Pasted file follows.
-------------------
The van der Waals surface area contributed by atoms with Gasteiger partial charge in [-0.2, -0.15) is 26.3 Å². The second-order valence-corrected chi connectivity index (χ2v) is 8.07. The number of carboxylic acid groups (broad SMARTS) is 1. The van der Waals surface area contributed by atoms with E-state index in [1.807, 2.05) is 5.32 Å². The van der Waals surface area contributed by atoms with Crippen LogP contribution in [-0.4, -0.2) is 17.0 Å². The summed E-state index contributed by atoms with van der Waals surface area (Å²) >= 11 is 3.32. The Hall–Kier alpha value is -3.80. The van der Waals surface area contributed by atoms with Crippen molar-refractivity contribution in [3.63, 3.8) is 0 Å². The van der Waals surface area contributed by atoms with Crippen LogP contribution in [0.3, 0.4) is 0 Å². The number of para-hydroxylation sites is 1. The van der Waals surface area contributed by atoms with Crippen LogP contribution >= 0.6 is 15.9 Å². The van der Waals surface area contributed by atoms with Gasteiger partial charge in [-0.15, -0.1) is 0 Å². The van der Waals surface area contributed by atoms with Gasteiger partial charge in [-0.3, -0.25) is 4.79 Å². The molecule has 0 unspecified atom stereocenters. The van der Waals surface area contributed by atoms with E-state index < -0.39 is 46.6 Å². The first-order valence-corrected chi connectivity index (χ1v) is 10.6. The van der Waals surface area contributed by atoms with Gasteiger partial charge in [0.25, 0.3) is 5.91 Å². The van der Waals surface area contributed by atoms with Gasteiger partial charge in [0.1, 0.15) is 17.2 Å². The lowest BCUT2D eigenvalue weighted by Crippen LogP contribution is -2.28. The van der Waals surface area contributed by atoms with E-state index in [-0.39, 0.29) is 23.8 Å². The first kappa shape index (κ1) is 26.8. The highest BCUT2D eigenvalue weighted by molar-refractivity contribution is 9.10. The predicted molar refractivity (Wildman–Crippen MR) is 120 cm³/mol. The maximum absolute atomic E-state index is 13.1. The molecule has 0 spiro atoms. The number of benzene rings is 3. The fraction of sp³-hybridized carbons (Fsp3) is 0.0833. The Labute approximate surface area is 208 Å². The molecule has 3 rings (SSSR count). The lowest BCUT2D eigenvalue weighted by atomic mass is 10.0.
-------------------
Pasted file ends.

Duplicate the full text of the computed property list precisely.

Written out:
The van der Waals surface area contributed by atoms with Gasteiger partial charge in [-0.2, -0.15) is 26.3 Å². The second-order valence-corrected chi connectivity index (χ2v) is 8.07. The number of carboxylic acid groups (broad SMARTS) is 1. The van der Waals surface area contributed by atoms with E-state index in [1.807, 2.05) is 5.32 Å². The van der Waals surface area contributed by atoms with Crippen LogP contribution in [-0.4, -0.2) is 17.0 Å². The summed E-state index contributed by atoms with van der Waals surface area (Å²) >= 11 is 3.32. The Hall–Kier alpha value is -3.80. The van der Waals surface area contributed by atoms with Crippen molar-refractivity contribution in [3.63, 3.8) is 0 Å². The van der Waals surface area contributed by atoms with Crippen LogP contribution in [0.3, 0.4) is 0 Å². The number of para-hydroxylation sites is 1. The van der Waals surface area contributed by atoms with Crippen LogP contribution >= 0.6 is 15.9 Å². The van der Waals surface area contributed by atoms with Gasteiger partial charge in [-0.15, -0.1) is 0 Å². The van der Waals surface area contributed by atoms with Gasteiger partial charge in [-0.3, -0.25) is 4.79 Å². The molecule has 0 unspecified atom stereocenters. The van der Waals surface area contributed by atoms with E-state index < -0.39 is 46.6 Å². The first-order valence-corrected chi connectivity index (χ1v) is 10.6. The van der Waals surface area contributed by atoms with Gasteiger partial charge in [0.25, 0.3) is 5.91 Å². The van der Waals surface area contributed by atoms with Gasteiger partial charge in [0.1, 0.15) is 17.2 Å². The lowest BCUT2D eigenvalue weighted by Crippen LogP contribution is -2.28. The van der Waals surface area contributed by atoms with E-state index in [-0.39, 0.29) is 23.8 Å². The first kappa shape index (κ1) is 26.8. The highest BCUT2D eigenvalue weighted by molar-refractivity contribution is 9.10. The predicted molar refractivity (Wildman–Crippen MR) is 120 cm³/mol. The maximum absolute atomic E-state index is 13.1. The molecule has 0 spiro atoms. The number of benzene rings is 3. The fraction of sp³-hybridized carbons (Fsp3) is 0.0833. The Labute approximate surface area is 208 Å². The molecule has 3 rings (SSSR count). The lowest BCUT2D eigenvalue weighted by atomic mass is 10.0.